Before killing the public pool …

Published 1:21 pm Friday, May 6, 2016

To the Editor,

Close our city pool? Must our city drown this puppy? This is about “whys.” Why is teaching swimming and water safety not a required part of the physical education program of Beaufort County Schools? Why is it not a physical fitness initiative, one of our national priorities? Why can’t the city get help looking into potential grants? And most importantly, why do not the county cooperate better with the city when it comes to programs for children? This is not that big a place, is it?

We know our representatives entrusted with public money make hard choices, as do the citizens. But if people didn’t ask “why” and “what if,” no innovation would ever occur. Among the whys, why can’t we have a physical education “elective” for school that occurs after school? We have drivers ed after school, so why not swim lessons? Why can’t swimming be part of the afterschool program? And why couldn’t some group pitch in to help wit the cost of bus transportation for students out in the county?

Before I was a senior citizen, in the dark ages when I attended public school back home, a week of swimming lessons was a highlight of summer for me and my sisters. My parents didn’t have to pay too much for our lessons—maybe they got a reduced rate—but the activities bus picked us up from a central location, and the Red Cross taught and sponsored lessons in a pool. Because we lived near the water it was considered important for every child to learn to swim, and also to build young bodies (we were in competition with the Soviets). I don’t think people were as afraid of the water back then, or of public pools, or if they were, then swimming programs helped change attitudes and saved lives, at least where I came from.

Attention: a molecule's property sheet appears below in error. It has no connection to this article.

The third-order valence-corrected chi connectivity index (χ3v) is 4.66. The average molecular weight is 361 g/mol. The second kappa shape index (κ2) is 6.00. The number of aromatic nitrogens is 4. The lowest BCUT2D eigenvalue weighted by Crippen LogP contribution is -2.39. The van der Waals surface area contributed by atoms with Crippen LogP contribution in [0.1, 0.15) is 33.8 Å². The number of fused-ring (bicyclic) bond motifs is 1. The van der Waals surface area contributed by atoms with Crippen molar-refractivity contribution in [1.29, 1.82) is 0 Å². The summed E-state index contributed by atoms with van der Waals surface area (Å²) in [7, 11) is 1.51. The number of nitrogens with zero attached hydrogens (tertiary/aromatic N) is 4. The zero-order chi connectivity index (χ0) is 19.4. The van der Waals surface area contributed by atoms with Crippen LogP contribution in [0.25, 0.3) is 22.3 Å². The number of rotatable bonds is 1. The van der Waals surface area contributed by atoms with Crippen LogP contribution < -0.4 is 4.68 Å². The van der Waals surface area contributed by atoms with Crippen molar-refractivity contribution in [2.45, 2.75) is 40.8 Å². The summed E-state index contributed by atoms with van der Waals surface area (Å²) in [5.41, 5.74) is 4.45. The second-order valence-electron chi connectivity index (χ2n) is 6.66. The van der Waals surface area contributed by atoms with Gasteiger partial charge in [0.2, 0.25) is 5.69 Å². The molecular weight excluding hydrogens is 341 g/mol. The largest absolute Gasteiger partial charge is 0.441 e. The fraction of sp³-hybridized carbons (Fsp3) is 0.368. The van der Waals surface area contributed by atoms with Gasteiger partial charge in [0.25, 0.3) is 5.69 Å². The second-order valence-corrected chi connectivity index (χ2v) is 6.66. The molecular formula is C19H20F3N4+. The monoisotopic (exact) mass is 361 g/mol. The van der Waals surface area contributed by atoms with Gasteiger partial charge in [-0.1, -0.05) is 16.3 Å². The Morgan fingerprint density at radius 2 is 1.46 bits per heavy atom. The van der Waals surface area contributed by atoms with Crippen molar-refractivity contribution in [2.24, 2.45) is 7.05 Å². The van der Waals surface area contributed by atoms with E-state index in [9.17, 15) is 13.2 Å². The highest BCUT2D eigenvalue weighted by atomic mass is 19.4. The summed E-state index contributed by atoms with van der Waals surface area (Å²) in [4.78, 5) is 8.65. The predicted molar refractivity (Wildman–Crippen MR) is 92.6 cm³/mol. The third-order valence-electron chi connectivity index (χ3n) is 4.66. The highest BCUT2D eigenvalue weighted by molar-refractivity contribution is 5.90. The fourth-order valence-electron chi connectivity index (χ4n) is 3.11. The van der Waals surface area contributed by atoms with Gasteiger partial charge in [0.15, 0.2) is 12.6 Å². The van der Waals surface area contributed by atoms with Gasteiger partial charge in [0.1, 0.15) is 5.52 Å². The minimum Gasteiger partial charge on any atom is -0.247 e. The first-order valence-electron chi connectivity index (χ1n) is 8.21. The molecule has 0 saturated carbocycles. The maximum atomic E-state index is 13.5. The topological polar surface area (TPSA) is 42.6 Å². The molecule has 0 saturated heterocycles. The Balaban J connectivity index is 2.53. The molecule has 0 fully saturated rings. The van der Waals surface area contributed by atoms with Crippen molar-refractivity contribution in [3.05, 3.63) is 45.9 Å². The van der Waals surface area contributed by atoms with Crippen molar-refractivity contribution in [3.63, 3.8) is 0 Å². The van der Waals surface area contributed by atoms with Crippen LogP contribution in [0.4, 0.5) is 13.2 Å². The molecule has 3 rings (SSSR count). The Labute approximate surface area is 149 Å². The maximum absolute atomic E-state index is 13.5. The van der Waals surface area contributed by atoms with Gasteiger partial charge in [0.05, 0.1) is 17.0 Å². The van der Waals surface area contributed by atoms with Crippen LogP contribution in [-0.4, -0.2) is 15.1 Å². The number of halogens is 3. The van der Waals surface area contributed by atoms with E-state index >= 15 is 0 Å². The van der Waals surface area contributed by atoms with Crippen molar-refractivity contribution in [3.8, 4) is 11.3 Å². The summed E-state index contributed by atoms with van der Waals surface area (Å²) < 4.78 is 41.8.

Yes, we have another fine, big pool in this city (private) and some people can pay to use it, but most people can’t afford it. Personally, as a senior on a tight budget, frankly, I pay just $50 a year through my Medicare supplement insurance to participate in the aquatic programs available in Greenville, and I do because water aerobics do not street the joints, and it is cheaper for me to go there—our own city pool is not cheap to use. So, that is reality, and it all comes down to hard facts. But here is my big “why:” Why does not the county government work better with the city government—are they not entrusted with the education and health of all our children? And what about our state government? “All” I am asking for is for all our elected representatives to seriously explore options, and work together, before killing the public pool. Thank you.


Billie-Jean E. Mallison